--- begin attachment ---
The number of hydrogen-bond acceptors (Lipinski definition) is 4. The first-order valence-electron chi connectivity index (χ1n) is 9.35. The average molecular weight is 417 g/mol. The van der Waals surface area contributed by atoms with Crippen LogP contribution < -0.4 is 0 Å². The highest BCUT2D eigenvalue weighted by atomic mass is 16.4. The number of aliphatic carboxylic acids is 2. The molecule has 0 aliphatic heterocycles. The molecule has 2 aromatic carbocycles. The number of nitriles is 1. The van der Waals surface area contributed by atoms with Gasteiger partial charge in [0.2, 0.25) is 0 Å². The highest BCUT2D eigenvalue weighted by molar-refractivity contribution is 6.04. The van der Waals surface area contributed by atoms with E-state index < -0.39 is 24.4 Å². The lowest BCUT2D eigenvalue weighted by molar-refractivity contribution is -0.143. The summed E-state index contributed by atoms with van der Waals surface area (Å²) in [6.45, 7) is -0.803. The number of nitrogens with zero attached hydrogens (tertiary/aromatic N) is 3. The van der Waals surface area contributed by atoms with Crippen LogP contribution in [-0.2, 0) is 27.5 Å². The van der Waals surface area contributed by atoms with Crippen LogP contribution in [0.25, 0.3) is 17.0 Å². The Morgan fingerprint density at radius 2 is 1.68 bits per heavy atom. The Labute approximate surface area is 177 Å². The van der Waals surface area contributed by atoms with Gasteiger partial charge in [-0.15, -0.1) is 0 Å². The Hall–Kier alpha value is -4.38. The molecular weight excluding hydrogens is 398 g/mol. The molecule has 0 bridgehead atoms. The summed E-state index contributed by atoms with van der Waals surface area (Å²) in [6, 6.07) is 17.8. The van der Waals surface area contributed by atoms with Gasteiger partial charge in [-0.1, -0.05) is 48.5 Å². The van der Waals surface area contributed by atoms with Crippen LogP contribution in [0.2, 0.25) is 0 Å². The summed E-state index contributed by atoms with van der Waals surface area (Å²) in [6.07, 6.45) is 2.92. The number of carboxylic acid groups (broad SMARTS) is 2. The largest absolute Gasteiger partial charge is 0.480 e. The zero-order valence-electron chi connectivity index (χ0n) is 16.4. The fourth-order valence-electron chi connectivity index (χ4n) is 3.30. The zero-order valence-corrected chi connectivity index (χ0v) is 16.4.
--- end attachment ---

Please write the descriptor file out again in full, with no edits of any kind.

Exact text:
The number of hydrogen-bond acceptors (Lipinski definition) is 4. The first-order valence-electron chi connectivity index (χ1n) is 9.35. The average molecular weight is 417 g/mol. The van der Waals surface area contributed by atoms with Crippen LogP contribution < -0.4 is 0 Å². The highest BCUT2D eigenvalue weighted by atomic mass is 16.4. The number of aliphatic carboxylic acids is 2. The molecule has 0 aliphatic heterocycles. The molecule has 2 aromatic carbocycles. The number of nitriles is 1. The van der Waals surface area contributed by atoms with Gasteiger partial charge in [0.2, 0.25) is 0 Å². The highest BCUT2D eigenvalue weighted by molar-refractivity contribution is 6.04. The van der Waals surface area contributed by atoms with E-state index < -0.39 is 24.4 Å². The lowest BCUT2D eigenvalue weighted by molar-refractivity contribution is -0.143. The summed E-state index contributed by atoms with van der Waals surface area (Å²) in [6.45, 7) is -0.803. The number of nitrogens with zero attached hydrogens (tertiary/aromatic N) is 3. The van der Waals surface area contributed by atoms with Crippen LogP contribution in [-0.2, 0) is 27.5 Å². The van der Waals surface area contributed by atoms with Crippen LogP contribution in [0.25, 0.3) is 17.0 Å². The Morgan fingerprint density at radius 2 is 1.68 bits per heavy atom. The Labute approximate surface area is 177 Å². The van der Waals surface area contributed by atoms with Gasteiger partial charge in [-0.15, -0.1) is 0 Å². The Hall–Kier alpha value is -4.38. The molecular weight excluding hydrogens is 398 g/mol. The molecule has 0 bridgehead atoms. The summed E-state index contributed by atoms with van der Waals surface area (Å²) in [6, 6.07) is 17.8. The van der Waals surface area contributed by atoms with Gasteiger partial charge in [-0.1, -0.05) is 48.5 Å². The van der Waals surface area contributed by atoms with Crippen LogP contribution in [0.2, 0.25) is 0 Å². The summed E-state index contributed by atoms with van der Waals surface area (Å²) in [6.07, 6.45) is 2.92. The number of carboxylic acid groups (broad SMARTS) is 2. The largest absolute Gasteiger partial charge is 0.480 e. The zero-order valence-electron chi connectivity index (χ0n) is 16.4. The fourth-order valence-electron chi connectivity index (χ4n) is 3.30. The zero-order valence-corrected chi connectivity index (χ0v) is 16.4.